By Alan Hewett
We have all seen the delight of children feeding bread to ducks! How many of us have thrown chips to seagulls at the beach and watched the feeding frenzy that follows? What about the bird feeders in our gardens, when the birds become trusting enough to be able to hand feed? All these activities bring us pleasure, and surely we are helping them survive?
Well, not really. The diets of native birds mainly consist of insects, nectar, seeds and fruit. But the wrong sorts of food can alter that balance and cause serious health problems, as well as increasing aggression and stress.
At campsites and picnic areas feeding birds can cause certain species to dominate, affecting the balance of the bird population, resulting in loss of nesting hollows and roosting spots. Attracting large flocks can spread disease. Larger birds will also predate on the eggs and young of smaller breeds.
Feeding bread to ducks and other waterfowl makes them reliable on human intervention and discourages foraging for more natural food such as worms. Uneaten bread can attract vermin and become mouldy, making ducks ill. Bread is not found anywhere in nature and is unsuitable for any bird.
Feeding meat such as mince to magpies or kookaburras can draw calcium and phosphorus from their bones causing deformed legs. Like humans, birds can become overweight and there is significant fat in processed food which builds cholesterol levels. If there are too many sunflower seeds in bird feeders they can cause fat deposits to build up around bird’s livers. And never feed pelicans anything but fish!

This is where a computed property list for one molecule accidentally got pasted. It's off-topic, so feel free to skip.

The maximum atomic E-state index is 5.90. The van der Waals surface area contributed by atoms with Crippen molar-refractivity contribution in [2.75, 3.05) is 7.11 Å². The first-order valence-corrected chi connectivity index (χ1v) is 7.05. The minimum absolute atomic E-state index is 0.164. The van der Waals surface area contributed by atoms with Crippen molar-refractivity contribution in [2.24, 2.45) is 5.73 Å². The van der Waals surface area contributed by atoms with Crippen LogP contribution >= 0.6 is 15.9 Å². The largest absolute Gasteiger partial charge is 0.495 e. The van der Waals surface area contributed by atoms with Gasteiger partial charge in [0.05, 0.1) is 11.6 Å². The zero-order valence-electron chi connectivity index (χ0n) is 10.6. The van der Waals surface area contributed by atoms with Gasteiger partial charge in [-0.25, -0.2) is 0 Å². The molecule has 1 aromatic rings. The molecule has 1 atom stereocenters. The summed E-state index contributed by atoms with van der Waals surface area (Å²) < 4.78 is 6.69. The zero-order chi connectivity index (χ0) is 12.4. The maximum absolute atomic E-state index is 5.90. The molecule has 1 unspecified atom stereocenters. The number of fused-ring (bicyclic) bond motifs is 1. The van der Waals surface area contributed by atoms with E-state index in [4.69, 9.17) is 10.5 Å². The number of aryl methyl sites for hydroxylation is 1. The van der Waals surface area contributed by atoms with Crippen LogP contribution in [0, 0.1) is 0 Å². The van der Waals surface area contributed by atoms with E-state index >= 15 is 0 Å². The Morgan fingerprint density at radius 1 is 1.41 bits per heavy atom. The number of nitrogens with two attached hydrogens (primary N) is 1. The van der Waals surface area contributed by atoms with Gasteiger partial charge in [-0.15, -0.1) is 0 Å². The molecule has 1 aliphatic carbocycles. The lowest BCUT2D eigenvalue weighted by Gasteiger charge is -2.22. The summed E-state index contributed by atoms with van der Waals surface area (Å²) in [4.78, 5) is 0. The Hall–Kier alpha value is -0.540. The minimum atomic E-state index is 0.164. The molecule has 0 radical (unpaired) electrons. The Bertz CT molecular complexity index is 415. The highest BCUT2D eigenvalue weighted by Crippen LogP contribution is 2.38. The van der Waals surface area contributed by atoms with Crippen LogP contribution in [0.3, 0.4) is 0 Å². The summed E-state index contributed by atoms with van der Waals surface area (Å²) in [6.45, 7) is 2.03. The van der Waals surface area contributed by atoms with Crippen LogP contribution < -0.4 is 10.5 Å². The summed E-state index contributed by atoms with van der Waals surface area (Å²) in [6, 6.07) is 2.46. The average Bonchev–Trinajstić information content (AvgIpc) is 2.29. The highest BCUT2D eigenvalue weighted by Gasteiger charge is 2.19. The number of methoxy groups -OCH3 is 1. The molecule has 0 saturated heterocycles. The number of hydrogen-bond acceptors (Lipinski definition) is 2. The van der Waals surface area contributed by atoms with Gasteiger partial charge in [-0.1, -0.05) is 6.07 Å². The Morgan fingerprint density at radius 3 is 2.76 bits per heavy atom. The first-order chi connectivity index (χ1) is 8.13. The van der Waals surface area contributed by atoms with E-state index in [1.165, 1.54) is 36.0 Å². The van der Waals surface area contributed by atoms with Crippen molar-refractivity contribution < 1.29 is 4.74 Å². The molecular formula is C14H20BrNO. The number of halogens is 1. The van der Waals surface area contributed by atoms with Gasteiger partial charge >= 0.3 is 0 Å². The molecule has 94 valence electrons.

Growing a variety of native plants in gardens is a far better method of feeding birds. Nectar rich shrubs and fruits will not only attract birds but will provide habitat and protection and will encourage nest building. And keep in in mind how important it is to provide a plentiful supply of water in times of drought.
Besides birds, it is equally important not to feed our mammals unsuitable food. Kangaroos eat a very narrow diet solely of native grasses. They simply cannot digest processed food and can develop ‘lumpy jaw,’ a dental disease that can cause death. So please resist the temptation to feed our wildlife.